In Nahariya, where we currently live, (we shortly move a few miles out of town to Kfar Veradim) we contribute to a club for street kids, children from Russian immigrant families.  We meet informally with the young people, and we provide counselling supervision for their madrichim.’ (supervisors)  Also, one day a week, we visit a local prison. There we run a counselling group for violent offenders, under the aegis of the ‘Agaf Ha-Dati’ (the religious branch of the prison service).  Our approach is a combination of the more conventional ‘bottom-up’, psychological therapy, and a (for us) a novel ‘top-down’ more spiritual therapy. We open each session with a Divrei Torah, on the Torah approach to such key themes as anger, trust and authenticity. There are plenty of opportunities for jokes and for Hasidic tales. Quite unexpected for us, especially since this is one of the few voluntary activities in the prison, the group participants have been more than willing to bare their souls. And so too have we, in a truly uplifting experience for all.

To pay the bills we are setting up a private practice in the centre of Nahariya. Such private practice is rare north of Haifa, and yet, the local people seem to be ready for it. Naturally, our constituency is different, both demographically and clinically, from Melbourne. Stress, and particularly war trauma, is a baseline-given in everyone that attends our clinic, and the experience of living under siege conditions in Israel must equally be taken into account when treating even the most serious psychopathology. We are learning how to do this. Life is, as ever, full of surprises, and we are enjoying every moment of it.

Dr Paul Brown is a psychiatrist who had been living in Melbourne for two decades, prior to making Aliyah for the second time.

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7 Comments »

  • ariel says:

    Yeshar ko’ach Dr Brown!

    Your story is inspiring. Although I found one seemingly humourous sentence:
    “A massive influx of Russian physicians carried the system into the 21st century”…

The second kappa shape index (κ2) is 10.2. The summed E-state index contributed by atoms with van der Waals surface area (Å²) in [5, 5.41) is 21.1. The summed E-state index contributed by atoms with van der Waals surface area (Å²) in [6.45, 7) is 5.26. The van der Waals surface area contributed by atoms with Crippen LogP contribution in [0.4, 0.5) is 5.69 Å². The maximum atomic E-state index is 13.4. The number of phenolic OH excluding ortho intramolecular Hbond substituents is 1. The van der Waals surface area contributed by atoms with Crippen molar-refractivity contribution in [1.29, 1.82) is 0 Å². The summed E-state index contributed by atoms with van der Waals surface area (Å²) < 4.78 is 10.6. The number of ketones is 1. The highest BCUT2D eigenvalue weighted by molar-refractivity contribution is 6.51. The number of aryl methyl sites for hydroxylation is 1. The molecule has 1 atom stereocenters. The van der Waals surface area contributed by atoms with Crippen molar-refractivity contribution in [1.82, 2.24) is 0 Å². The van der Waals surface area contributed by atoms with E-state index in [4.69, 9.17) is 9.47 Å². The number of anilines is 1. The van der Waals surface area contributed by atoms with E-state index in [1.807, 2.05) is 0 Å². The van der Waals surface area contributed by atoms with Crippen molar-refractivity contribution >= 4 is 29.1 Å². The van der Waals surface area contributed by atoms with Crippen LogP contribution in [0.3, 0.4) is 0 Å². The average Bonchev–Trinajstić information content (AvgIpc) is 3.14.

• David Jonas says:

    Hi Paul & Marta,
    You lost the “baggage” of Melbourne but gained the challenges of Nahariya…a big contrast.
    Life bubbles on in Melb with the fed election coming up and the customary “baby kissing” happening right now.
    We are now in Docklands and loving it…..have also just acquired a beach house in McCrae for doing-up and on-selling.This will keep me off the streets.
    Best regards to you and Marta-
    David Jonas.

  • Charlotte Brown says:

    Hi Paul and Marta,
    Interesting article. Look forward to the next update on life in Israel.
    Kind regards.
    Charlotte Brown

  • Thomas Klasic says:

    Dear Paul,
    When you are next in Melbourne please drop in and see us. Wife gave birth to baby boy 18/05. Your are more than welcome. All the best to your lovely wife.

    Regards,
    Thomas Klasic.

  • Gil Rosenthal says:

    Hi Paul,
    If this is indeed you, which I think it is,
    I have just made a great find!
    please drop me an eMail if this is the
    same fantastic bloke with the clinic
    in the Jewish Quarter.
    Melange :-)

    Gil Rosenthal, Architect
    rose_gis@zahav.net.il

  • Eds: We will pass this message onto Dr Brown

  • Mary says:

    Dear Paul

    I have only just come across this article and I was curious if you are the same Dr Paul Brown of the Pierre Janet Clinic at Kew, Melbourne ?

    Best wishes for you and your family

    regards

    Mary